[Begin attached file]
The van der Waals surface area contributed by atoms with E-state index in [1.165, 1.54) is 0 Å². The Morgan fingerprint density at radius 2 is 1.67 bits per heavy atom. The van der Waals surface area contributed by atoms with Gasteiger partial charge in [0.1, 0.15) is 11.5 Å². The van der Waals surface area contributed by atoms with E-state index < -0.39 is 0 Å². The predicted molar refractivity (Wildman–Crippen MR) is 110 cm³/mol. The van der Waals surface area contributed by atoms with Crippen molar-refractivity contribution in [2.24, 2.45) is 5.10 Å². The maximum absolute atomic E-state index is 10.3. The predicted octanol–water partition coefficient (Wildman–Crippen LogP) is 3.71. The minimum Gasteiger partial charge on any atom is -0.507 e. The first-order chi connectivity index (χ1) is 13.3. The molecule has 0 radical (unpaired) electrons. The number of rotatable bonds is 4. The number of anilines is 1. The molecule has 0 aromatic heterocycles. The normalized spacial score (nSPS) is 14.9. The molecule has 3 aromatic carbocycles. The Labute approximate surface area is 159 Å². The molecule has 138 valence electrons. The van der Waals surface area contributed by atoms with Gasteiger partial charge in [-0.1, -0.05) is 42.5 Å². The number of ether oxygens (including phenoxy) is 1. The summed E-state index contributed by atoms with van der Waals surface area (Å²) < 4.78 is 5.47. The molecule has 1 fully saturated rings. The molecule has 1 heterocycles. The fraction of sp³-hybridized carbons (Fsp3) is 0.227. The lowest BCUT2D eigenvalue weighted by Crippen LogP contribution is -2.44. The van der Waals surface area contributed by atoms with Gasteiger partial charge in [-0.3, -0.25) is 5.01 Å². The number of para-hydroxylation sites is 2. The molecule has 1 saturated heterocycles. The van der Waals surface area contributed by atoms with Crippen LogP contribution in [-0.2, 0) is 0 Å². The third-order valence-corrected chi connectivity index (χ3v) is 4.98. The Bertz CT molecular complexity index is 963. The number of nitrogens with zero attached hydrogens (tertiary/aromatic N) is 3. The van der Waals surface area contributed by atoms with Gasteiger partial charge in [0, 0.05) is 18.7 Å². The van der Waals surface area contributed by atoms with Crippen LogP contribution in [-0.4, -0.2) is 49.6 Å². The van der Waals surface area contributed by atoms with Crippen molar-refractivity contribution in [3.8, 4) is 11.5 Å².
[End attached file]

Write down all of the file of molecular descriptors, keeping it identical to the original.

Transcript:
The van der Waals surface area contributed by atoms with E-state index in [1.165, 1.54) is 0 Å². The Morgan fingerprint density at radius 2 is 1.67 bits per heavy atom. The van der Waals surface area contributed by atoms with Gasteiger partial charge in [0.1, 0.15) is 11.5 Å². The van der Waals surface area contributed by atoms with E-state index < -0.39 is 0 Å². The predicted molar refractivity (Wildman–Crippen MR) is 110 cm³/mol. The van der Waals surface area contributed by atoms with Crippen molar-refractivity contribution in [2.24, 2.45) is 5.10 Å². The maximum absolute atomic E-state index is 10.3. The predicted octanol–water partition coefficient (Wildman–Crippen LogP) is 3.71. The minimum Gasteiger partial charge on any atom is -0.507 e. The first-order chi connectivity index (χ1) is 13.3. The molecule has 0 radical (unpaired) electrons. The number of rotatable bonds is 4. The number of anilines is 1. The molecule has 0 aromatic heterocycles. The normalized spacial score (nSPS) is 14.9. The molecule has 3 aromatic carbocycles. The Labute approximate surface area is 159 Å². The molecule has 138 valence electrons. The van der Waals surface area contributed by atoms with Gasteiger partial charge in [-0.1, -0.05) is 42.5 Å². The number of ether oxygens (including phenoxy) is 1. The summed E-state index contributed by atoms with van der Waals surface area (Å²) < 4.78 is 5.47. The molecule has 1 fully saturated rings. The molecule has 1 heterocycles. The fraction of sp³-hybridized carbons (Fsp3) is 0.227. The lowest BCUT2D eigenvalue weighted by Crippen LogP contribution is -2.44. The van der Waals surface area contributed by atoms with Gasteiger partial charge in [-0.3, -0.25) is 5.01 Å². The number of para-hydroxylation sites is 2. The molecule has 1 saturated heterocycles. The van der Waals surface area contributed by atoms with Crippen LogP contribution in [-0.2, 0) is 0 Å². The third-order valence-corrected chi connectivity index (χ3v) is 4.98. The Bertz CT molecular complexity index is 963. The number of nitrogens with zero attached hydrogens (tertiary/aromatic N) is 3. The van der Waals surface area contributed by atoms with Gasteiger partial charge in [0, 0.05) is 18.7 Å². The van der Waals surface area contributed by atoms with Crippen LogP contribution in [-0.4, -0.2) is 49.6 Å². The van der Waals surface area contributed by atoms with Crippen molar-refractivity contribution in [3.8, 4) is 11.5 Å².